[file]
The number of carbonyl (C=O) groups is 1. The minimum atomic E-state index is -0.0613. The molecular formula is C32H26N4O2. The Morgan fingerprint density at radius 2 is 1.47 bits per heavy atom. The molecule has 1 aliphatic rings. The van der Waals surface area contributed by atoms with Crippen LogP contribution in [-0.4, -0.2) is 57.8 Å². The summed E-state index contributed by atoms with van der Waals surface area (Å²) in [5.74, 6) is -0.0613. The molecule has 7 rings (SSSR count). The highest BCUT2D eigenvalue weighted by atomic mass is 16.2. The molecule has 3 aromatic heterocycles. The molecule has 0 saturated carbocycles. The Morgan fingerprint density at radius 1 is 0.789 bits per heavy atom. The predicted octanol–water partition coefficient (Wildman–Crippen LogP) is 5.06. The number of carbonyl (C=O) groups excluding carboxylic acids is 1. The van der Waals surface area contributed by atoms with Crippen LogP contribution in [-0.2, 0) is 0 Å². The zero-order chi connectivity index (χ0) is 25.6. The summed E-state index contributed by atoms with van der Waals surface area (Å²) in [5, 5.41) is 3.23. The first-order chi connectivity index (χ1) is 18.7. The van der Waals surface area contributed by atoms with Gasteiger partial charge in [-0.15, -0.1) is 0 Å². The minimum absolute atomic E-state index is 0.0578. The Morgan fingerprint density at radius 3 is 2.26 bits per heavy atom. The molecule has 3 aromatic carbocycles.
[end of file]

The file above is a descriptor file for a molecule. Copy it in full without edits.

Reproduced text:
The number of carbonyl (C=O) groups is 1. The minimum atomic E-state index is -0.0613. The molecular formula is C32H26N4O2. The Morgan fingerprint density at radius 2 is 1.47 bits per heavy atom. The molecule has 1 aliphatic rings. The van der Waals surface area contributed by atoms with Crippen LogP contribution in [-0.4, -0.2) is 57.8 Å². The summed E-state index contributed by atoms with van der Waals surface area (Å²) in [5.74, 6) is -0.0613. The molecule has 7 rings (SSSR count). The highest BCUT2D eigenvalue weighted by atomic mass is 16.2. The molecule has 3 aromatic heterocycles. The molecule has 0 saturated carbocycles. The Morgan fingerprint density at radius 1 is 0.789 bits per heavy atom. The predicted octanol–water partition coefficient (Wildman–Crippen LogP) is 5.06. The number of carbonyl (C=O) groups excluding carboxylic acids is 1. The van der Waals surface area contributed by atoms with Crippen LogP contribution in [-0.2, 0) is 0 Å². The zero-order chi connectivity index (χ0) is 25.6. The summed E-state index contributed by atoms with van der Waals surface area (Å²) in [5, 5.41) is 3.23. The first-order chi connectivity index (χ1) is 18.7. The van der Waals surface area contributed by atoms with Gasteiger partial charge in [-0.15, -0.1) is 0 Å². The minimum absolute atomic E-state index is 0.0578. The Morgan fingerprint density at radius 3 is 2.26 bits per heavy atom. The molecule has 3 aromatic carbocycles.